Nevertheless, the low level of the salaries could be considered an “incentive’’ for sustaining some services, and we can see this regarding hotels and accommodation at the seaside, in general. These actually “live’’ just 3 – maximum 4 months a year and, with a good management, and a good weather, they are doing quite fine.




Hard to count the taxes, but also … the customers

“The earnings per season of a seaside hotel range from EUR 500 per room in the Southern resorts to EUR 1,000 or even 3,000 per room in Mamaia, in the North. It takes about 15 years to recover an investment in a hotel in the South, but in Mamaia, an investment can be recovered even in just 5 years if the hotel is well located”, said Mohammad Murad, the president of the Federation of Romanian Tourism Employers, during a press conference in September. He added that a hotel resort with 200 rooms in the South can make a net profit of EUR 100,000, and a similar unit in Mamaia could “easily” have a profit of EUR 400,000 - 500,000 per season.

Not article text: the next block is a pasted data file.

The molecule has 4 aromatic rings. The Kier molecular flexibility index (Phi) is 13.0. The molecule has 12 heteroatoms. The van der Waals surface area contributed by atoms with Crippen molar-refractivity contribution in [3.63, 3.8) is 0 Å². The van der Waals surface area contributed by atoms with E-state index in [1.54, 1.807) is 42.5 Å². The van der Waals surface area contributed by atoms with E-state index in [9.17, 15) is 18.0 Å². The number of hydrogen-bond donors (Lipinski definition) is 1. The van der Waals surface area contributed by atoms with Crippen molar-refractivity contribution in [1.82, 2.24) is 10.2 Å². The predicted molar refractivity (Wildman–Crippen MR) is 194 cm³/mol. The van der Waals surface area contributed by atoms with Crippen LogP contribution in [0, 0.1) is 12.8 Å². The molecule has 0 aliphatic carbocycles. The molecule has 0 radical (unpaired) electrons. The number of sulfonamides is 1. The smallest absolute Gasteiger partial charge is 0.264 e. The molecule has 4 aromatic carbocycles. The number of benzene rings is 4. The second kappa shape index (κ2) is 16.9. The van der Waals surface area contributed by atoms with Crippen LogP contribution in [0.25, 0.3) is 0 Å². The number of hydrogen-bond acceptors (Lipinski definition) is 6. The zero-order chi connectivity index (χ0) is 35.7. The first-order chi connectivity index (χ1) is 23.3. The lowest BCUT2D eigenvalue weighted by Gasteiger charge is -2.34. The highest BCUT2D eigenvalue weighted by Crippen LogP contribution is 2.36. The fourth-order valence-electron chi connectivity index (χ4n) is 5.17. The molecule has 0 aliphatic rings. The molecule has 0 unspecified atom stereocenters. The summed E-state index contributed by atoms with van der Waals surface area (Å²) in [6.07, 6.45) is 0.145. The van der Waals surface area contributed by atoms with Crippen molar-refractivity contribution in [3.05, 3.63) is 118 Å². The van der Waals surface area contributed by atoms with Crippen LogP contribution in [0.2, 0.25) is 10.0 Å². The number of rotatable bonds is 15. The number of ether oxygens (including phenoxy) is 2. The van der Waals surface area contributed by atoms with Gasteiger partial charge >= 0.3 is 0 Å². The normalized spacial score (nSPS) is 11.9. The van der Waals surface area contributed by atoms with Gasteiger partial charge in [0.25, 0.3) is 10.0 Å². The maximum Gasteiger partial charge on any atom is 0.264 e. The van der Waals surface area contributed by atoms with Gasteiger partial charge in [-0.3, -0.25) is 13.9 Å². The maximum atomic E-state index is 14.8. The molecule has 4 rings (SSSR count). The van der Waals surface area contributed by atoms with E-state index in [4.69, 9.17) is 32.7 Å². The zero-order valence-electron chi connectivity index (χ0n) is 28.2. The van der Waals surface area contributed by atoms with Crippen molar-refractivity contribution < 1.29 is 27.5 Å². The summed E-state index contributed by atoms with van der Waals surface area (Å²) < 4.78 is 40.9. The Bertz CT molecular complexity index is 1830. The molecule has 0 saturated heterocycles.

But, it seems “they will need to hire a man to get informed about the taxes they have to pay” because, as Murad said, “I am convinced that many of us [the hotel 208-210 analiza business services.indd 209 1 owners] are not aware of many of the fees that will come and have to be paid’’.


According to the National Association of Travel Agencies, the seaside represents 79% of all domestic destinations sold by agents. The average value per tourist package was RON 599 on the beach, up 2% compared to the summer of 2013, while the average value for the rest of the destinations was RON 621, up 3% compared to last year.


In 2014, our resorts benefitted from the fact that the tourists’ budgets were too small for them to travel abroad and from the bad time at the Bulgarian neighbors. But the hotels could also rely on the scarcity of jobs amongst the local people, and so could easily find the needed temporary workforce.